Everything is temporary

It was more of a pop than a ping but it didn’t feel good. I realized that I had a sharp pain on the right side of my lower back. Should I move forwards or backwards; stand up or sit down? Lying on the floor seemed to be the most comfortable position, but this was not where I wanted to be.

I had almost a clear week in my diary and a plan of how I was going to fill it with lots of creativity and new ideas. I had an easy week on my running training schedule and this was going to be a week of self- care and indulgence.

Once I had established that this was more than an uncomfortable twinge, I settled down to enjoy the day on the floor. When I hadn’t had a miraculous recovery by the next morning I booked an appointment with an osteopath and started working on some limited stretches and mobility.

A week passed with some improvement and a couple of meetings that I didn’t want to miss.  I stocked up on painkillers and survived a traffic-filled journey. Perched on the edge of a seat, I think I got away with it. As I always try to maintain my sense of humour, when I caught up with a friend afterwards I couldn’t help but laugh at the predicament I’d found myself in the previous week: How I’d feared being stuck halfway down the stairs; my waddle-walk and my full on obsession with whether this position hurt more than that. I found myself sharing that I could barely remember what it felt like to not be in pain. As I was saying this, I knew I was over-egging my situation, but the thought still ran through my mind.

And now a week later still, after tentatively going for a cautious jog today, I can finally see the light and I’m reminded, once again, that everything is temporary. As per all the information on the Internet, my back pain will recover and in another week hence, I’m sure I won’t even be able to remember what it felt like.

When we’ve made grand life plans and something turns them upside down, it’s only temporary. We can adapt to the situation or sometimes we have to wait it out. We need to listen to our bodies – do we need to rest or move; sleep or get active? We need these temporary flips to punctuate the story of our lives – what might feel big at the time may not even make it to the final edit; what you’re least expecting may propel you to take the action for a new chapter.

Whichever way it goes, you sometimes have to sit (or lie flat on your back) with it and feel for the next step.

My training schedule is to help me run, walk or cycle 3000 miles in 2017 to support the good work of Cricket Without Boundaries. If you would like to encourage me in this challenge and donate to CWB you can do so here.

A New Year’s Resolution

Have you made resolutions but have no faith that you’ll stick to them?

Now, we all know that new year’s resolutions are doomed to failure, and I’m not about to argue the case for the resolution, nor give a list of “good” resolutions and “bad” ones.  This is a piece about taking time, not going into a panic, but also about recognising that the start of a new year is a good time to review and reflect and an opportunity to make positive changes.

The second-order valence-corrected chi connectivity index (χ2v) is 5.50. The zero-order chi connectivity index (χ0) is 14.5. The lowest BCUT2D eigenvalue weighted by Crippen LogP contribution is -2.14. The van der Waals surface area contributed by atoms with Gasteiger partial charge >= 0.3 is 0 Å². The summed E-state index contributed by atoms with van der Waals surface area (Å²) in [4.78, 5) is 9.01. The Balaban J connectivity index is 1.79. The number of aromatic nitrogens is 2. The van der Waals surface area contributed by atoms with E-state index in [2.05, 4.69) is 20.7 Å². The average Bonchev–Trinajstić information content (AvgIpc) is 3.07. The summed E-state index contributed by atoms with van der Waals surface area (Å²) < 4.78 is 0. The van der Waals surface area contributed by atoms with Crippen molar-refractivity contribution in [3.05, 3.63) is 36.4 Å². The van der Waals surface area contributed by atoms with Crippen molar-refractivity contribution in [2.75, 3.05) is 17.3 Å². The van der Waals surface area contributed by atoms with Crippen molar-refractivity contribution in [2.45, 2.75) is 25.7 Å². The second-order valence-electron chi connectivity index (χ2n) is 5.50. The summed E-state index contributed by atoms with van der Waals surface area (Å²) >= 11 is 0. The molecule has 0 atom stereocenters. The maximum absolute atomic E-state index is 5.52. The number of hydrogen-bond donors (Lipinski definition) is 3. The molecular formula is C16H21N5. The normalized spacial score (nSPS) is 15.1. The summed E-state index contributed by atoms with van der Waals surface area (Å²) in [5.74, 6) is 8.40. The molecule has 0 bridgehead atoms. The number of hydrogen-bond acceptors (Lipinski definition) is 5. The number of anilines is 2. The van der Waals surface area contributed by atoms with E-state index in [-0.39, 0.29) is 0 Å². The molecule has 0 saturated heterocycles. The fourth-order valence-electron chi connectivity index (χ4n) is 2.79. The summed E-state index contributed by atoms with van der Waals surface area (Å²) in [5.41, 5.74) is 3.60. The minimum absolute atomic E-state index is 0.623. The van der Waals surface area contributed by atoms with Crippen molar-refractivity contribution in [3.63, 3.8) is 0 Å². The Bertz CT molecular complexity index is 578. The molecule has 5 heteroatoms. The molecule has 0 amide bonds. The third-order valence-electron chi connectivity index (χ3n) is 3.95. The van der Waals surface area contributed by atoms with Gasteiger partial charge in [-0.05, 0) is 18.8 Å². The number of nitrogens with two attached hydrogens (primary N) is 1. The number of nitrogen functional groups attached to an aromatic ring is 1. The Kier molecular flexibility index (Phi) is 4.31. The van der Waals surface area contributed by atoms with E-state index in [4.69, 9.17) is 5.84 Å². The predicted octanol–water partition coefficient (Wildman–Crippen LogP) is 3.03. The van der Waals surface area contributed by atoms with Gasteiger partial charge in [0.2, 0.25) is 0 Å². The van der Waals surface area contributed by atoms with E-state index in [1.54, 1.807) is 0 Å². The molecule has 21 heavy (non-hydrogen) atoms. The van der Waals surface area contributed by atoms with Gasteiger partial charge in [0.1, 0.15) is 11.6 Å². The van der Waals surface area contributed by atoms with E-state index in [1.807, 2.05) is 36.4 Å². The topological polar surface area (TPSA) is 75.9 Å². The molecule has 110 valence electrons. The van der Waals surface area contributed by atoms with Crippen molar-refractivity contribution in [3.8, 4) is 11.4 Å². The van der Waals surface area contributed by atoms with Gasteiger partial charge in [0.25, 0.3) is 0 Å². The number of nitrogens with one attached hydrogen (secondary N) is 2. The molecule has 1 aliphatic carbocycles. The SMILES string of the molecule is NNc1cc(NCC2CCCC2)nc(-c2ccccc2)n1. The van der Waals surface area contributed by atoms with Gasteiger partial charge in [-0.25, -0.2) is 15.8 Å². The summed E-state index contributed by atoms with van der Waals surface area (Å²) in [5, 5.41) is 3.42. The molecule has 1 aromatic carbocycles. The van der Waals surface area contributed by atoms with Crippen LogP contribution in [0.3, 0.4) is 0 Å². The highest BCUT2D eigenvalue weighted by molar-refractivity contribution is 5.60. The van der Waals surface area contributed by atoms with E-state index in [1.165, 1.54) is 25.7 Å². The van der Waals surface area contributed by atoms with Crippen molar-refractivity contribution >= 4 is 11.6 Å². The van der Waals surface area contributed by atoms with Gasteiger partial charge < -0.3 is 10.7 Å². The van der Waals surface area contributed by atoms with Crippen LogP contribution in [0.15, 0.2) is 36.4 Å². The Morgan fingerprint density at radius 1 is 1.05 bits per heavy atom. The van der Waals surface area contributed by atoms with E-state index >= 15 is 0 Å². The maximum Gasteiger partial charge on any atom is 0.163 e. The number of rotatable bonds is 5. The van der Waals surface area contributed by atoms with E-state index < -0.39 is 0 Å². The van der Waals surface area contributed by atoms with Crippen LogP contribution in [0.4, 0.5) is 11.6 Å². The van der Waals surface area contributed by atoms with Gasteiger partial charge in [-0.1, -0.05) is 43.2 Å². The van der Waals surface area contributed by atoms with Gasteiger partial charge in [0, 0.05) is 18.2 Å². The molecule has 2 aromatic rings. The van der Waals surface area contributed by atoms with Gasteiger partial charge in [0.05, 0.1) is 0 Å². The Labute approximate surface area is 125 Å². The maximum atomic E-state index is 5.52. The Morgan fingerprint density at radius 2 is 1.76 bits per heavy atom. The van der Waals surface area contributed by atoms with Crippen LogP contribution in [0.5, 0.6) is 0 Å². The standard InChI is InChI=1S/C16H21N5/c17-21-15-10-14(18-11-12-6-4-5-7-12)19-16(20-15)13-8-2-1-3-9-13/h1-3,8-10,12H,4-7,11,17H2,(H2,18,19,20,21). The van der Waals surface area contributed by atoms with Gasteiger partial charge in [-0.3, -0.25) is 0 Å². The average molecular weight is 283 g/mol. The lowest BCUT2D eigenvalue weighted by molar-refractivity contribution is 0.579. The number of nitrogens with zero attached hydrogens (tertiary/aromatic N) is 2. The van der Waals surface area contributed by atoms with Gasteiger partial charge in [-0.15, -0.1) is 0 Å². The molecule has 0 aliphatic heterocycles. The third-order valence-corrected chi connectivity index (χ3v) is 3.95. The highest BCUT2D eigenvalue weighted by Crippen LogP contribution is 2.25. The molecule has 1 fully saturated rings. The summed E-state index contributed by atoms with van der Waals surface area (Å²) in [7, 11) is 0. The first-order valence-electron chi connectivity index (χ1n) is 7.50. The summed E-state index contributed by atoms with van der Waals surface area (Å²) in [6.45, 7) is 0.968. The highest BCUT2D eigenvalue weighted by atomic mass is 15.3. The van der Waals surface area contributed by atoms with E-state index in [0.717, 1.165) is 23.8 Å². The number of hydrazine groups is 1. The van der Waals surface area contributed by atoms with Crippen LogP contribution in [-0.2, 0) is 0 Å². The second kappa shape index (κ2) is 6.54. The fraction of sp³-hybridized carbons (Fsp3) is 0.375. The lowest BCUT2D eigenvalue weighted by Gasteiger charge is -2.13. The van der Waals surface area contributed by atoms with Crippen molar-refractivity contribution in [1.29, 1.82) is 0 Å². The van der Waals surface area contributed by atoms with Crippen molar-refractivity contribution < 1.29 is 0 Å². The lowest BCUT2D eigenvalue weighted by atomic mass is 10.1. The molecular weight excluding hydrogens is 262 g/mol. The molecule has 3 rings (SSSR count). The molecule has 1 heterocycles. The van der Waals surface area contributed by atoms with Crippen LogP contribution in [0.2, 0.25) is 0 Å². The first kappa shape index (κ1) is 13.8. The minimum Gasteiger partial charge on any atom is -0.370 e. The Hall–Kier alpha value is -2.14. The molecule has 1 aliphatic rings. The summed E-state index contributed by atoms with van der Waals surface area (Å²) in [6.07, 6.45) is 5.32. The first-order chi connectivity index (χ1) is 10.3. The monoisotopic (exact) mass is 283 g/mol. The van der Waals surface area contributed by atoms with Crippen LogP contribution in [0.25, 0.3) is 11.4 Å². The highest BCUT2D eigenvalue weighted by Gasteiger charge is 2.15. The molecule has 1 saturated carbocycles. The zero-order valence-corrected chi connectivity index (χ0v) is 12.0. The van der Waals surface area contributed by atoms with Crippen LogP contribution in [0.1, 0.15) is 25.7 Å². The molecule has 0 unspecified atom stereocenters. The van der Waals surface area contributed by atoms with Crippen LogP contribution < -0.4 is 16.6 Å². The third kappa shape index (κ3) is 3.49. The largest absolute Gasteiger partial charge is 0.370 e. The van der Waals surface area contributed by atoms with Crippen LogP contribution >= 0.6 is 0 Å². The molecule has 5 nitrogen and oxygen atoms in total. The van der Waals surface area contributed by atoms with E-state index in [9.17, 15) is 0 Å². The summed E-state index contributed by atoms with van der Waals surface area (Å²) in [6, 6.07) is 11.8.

Here in the northern hemisphere we’re at our darkest time of the year where my natural urge is to adopt a state close to hibernation, when I physically and mentally feel the need to slow down, sleep and feed up on wholesome food. And yet, without fail, I set myself a long list of things to do to get me set up for next year.  Inevitably the twixtmas period passes with a feeling of dissatisfaction due to not making maximum use of my time off work.

This year was no exception.  I returned home from my winter sun holiday determined to be refreshed and recharged and ready to get going over the festive period after a week back at work.  However, the wind down to Christmas kicked in, the nights were longer, daylight sparse and this is where I took a different course of action.

I let it go. I tuned into what my body wanted and relaxed into it.  That isn’t to say I’ve been completely idle.  I’ve been reading, puzzling, running and even done some decorating.  I’ve been doing what I need to do for myself so I can be there fully for family, friends and clients.

And what’s the rush to get things done now? There’s 12 months coming up; 52 weeks, 365 days to be busy.  And now I feel ready for it.  I’ve set my intentions and am collating my list of what I want to do in 2017.  This year is all about exploring my limits, of committing to the things I want to do and probably needing to be creative about how to achieve them.

I use a few tools to help me reflect, review and plan for the year ahead and they can be used at any time, please don’t feel like you’ve missed the boat because you’re reading this at the end of February! It’s perhaps convenient to do it now, when everyone else is doing it, but 1 Jan is just an arbitrary date, so why not take the whole month to get stuck into planning your actions? I like to summarise things into some sort of visual reminder that I keep visible – a cross between a mood board, vision board and list of things to do.  That way, whenever I get the feeling of why? or what was I thinking? I have something to refer to.

If you want to do this but have no idea where to start, or have been staring at a blank piece of paper for too long, get in touch: I can help you to put things in perspective, prioritise things and create an action plan with built in accountability so before long you have some progress to review.

Do something today, no matter how small to kick this off and you’ll be one step along the way towards doing not dreaming.